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TGR: And that's increasingly becoming an issue. There really isn't a mass storage device that allows utilities to do that cost effectively at this point.
JH: Many utilities need to produce power to meet peak demand more than they need to output more electrical energy. They produce more than enough energy over the course of a day. The problem is that nobody really wants that energy at night, they want it within a few hours of the day when the air conditioning is running and the lights and computers are all on. It's a peak-power issue. But there is a technology that actually uses vanadium; it's called a vanadium-redox battery.
The storage medium in that cell is vanadium pentoxide dissolved in sulfuric acid, which effectively allows you to store industrial levels of energy. The largest vanadium-redox batteries out there are at megawatt levels, or millions of watts, power output. And they can output those millions of watts for hours at a time. They're very long-life batteries. They're deployed in a number of locations worldwide, but a number of them have been in service for years and, frankly, have not seen any significant degradation in their capabilities.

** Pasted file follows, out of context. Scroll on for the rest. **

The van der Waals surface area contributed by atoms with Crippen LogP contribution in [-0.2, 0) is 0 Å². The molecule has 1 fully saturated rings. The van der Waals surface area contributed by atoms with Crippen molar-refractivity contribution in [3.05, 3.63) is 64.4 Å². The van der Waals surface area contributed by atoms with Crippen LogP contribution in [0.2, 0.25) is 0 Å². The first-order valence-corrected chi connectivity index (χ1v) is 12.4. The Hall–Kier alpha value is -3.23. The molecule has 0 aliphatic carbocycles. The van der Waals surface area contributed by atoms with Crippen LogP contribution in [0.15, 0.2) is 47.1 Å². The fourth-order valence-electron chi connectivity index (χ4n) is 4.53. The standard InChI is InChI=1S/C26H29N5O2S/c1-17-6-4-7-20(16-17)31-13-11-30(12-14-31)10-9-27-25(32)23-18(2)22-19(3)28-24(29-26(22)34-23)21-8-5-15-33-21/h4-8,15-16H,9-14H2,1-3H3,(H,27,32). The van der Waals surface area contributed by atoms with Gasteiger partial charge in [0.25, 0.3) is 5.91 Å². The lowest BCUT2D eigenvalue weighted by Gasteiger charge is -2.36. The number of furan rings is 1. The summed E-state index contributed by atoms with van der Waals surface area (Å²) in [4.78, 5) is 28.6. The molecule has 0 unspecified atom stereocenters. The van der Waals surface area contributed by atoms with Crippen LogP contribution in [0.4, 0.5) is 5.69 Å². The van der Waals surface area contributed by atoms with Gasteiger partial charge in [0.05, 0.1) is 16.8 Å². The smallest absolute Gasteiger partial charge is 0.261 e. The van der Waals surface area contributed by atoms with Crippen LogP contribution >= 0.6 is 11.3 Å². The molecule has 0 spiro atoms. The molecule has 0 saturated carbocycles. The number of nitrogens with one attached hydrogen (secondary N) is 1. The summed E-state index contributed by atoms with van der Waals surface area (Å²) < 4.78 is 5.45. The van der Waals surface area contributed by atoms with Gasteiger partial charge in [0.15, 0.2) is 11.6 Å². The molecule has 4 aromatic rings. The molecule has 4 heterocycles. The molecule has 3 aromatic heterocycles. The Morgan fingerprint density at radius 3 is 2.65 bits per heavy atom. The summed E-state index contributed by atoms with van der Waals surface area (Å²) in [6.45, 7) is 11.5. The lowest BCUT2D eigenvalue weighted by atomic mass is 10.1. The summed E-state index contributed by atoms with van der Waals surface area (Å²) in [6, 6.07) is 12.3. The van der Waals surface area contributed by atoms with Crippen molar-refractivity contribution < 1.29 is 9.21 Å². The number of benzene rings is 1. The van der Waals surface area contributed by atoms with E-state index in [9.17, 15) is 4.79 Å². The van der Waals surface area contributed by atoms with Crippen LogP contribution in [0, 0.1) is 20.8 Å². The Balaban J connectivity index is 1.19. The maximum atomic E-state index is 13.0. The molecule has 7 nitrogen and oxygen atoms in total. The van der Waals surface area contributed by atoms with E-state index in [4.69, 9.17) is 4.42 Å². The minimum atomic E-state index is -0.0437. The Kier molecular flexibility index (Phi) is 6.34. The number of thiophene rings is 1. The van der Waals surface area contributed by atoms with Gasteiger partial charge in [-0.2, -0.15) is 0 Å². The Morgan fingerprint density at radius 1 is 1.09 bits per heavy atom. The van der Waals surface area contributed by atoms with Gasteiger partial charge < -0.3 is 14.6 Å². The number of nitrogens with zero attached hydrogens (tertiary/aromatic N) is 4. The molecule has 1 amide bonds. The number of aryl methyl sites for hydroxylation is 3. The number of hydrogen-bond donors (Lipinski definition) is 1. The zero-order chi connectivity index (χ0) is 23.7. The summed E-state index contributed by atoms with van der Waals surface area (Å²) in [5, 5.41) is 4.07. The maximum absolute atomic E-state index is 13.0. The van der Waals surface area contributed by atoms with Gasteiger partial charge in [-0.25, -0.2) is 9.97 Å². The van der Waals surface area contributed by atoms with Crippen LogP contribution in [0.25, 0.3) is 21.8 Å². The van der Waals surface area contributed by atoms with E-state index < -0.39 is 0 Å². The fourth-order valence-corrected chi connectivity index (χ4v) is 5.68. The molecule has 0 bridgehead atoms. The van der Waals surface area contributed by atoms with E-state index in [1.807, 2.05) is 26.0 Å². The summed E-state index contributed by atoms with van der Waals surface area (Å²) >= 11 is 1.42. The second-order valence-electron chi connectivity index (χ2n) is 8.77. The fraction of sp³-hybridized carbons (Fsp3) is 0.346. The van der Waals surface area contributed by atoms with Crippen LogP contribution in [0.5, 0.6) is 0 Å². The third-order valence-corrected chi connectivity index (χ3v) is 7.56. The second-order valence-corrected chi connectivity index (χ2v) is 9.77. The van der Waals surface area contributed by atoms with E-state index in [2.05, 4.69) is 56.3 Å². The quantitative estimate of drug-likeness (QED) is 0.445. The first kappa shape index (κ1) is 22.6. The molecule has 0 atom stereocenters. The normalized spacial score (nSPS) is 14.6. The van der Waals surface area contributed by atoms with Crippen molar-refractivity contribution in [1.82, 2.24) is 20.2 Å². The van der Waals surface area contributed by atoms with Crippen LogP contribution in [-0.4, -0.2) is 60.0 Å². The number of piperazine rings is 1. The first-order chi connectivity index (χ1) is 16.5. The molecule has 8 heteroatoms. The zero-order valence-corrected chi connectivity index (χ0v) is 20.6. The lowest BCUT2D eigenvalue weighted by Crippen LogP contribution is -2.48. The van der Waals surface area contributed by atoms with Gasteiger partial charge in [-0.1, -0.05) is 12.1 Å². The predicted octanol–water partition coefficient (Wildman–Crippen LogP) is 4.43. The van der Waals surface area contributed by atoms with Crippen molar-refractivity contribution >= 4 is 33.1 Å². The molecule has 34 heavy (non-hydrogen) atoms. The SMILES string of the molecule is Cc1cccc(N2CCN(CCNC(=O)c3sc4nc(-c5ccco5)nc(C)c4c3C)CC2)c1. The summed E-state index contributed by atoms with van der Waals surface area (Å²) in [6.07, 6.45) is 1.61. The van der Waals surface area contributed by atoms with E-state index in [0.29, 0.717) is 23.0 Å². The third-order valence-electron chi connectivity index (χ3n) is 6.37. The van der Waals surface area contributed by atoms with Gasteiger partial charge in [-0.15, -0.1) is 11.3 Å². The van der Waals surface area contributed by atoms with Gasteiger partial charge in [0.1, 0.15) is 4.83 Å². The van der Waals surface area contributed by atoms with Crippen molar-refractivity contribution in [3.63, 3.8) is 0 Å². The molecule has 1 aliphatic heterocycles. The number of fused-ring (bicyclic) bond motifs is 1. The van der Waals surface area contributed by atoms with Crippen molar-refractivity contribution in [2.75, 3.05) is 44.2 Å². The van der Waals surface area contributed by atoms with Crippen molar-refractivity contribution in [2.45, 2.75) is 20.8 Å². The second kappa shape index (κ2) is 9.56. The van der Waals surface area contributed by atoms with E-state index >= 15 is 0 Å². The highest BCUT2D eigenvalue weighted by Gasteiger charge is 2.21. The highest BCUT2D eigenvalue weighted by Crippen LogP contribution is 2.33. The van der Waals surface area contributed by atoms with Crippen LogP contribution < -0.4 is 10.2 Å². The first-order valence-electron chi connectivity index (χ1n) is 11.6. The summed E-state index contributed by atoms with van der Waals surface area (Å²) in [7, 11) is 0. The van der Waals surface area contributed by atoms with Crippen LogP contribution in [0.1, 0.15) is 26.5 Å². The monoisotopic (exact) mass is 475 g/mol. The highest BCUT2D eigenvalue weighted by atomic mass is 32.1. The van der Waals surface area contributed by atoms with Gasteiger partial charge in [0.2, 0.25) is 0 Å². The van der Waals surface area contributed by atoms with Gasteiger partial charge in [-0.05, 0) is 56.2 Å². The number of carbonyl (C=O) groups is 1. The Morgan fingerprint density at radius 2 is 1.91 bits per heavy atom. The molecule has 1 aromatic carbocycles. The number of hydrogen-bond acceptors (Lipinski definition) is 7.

TGR: Is the advent of this energy storage technology affecting vanadium demand or is demand still mostly about the ebbs and flows of the global steel market?
JH: Most of the vanadium that's produced goes into steel or other metals as a hardening agent, but it is now being used not only in lithium batteries on the automotive side but also in standalone batteries for the utility industry. But these standalone batteries are still at an early stage. Power utilities are generally very conservative, so they're not going to do adopt new technology en masse without large amounts of test data behind it. But we're starting to get to that level of testing. There's a significant opportunity here to see vanadium demand ramp up and not just because of the recovering global steel industry.